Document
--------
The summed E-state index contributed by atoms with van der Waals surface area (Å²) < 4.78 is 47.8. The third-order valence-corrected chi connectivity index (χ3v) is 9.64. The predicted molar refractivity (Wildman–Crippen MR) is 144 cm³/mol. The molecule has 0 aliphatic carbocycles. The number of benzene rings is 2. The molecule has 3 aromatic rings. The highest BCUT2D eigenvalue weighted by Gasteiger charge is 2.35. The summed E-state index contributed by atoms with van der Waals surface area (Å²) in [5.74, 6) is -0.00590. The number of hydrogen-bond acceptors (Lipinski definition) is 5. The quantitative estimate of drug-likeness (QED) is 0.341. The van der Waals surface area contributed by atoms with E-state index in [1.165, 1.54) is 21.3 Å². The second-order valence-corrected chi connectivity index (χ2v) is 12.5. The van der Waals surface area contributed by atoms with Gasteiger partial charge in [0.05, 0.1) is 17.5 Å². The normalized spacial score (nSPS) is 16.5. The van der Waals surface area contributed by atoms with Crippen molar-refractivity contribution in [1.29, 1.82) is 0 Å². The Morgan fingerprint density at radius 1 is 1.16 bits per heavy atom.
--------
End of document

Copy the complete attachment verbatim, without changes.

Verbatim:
The summed E-state index contributed by atoms with van der Waals surface area (Å²) < 4.78 is 47.8. The third-order valence-corrected chi connectivity index (χ3v) is 9.64. The predicted molar refractivity (Wildman–Crippen MR) is 144 cm³/mol. The molecule has 0 aliphatic carbocycles. The number of benzene rings is 2. The molecule has 3 aromatic rings. The highest BCUT2D eigenvalue weighted by Gasteiger charge is 2.35. The summed E-state index contributed by atoms with van der Waals surface area (Å²) in [5.74, 6) is -0.00590. The number of hydrogen-bond acceptors (Lipinski definition) is 5. The quantitative estimate of drug-likeness (QED) is 0.341. The van der Waals surface area contributed by atoms with E-state index in [1.165, 1.54) is 21.3 Å². The second-order valence-corrected chi connectivity index (χ2v) is 12.5. The van der Waals surface area contributed by atoms with Gasteiger partial charge in [0.05, 0.1) is 17.5 Å². The normalized spacial score (nSPS) is 16.5. The van der Waals surface area contributed by atoms with Crippen molar-refractivity contribution in [1.29, 1.82) is 0 Å². The Morgan fingerprint density at radius 1 is 1.16 bits per heavy atom.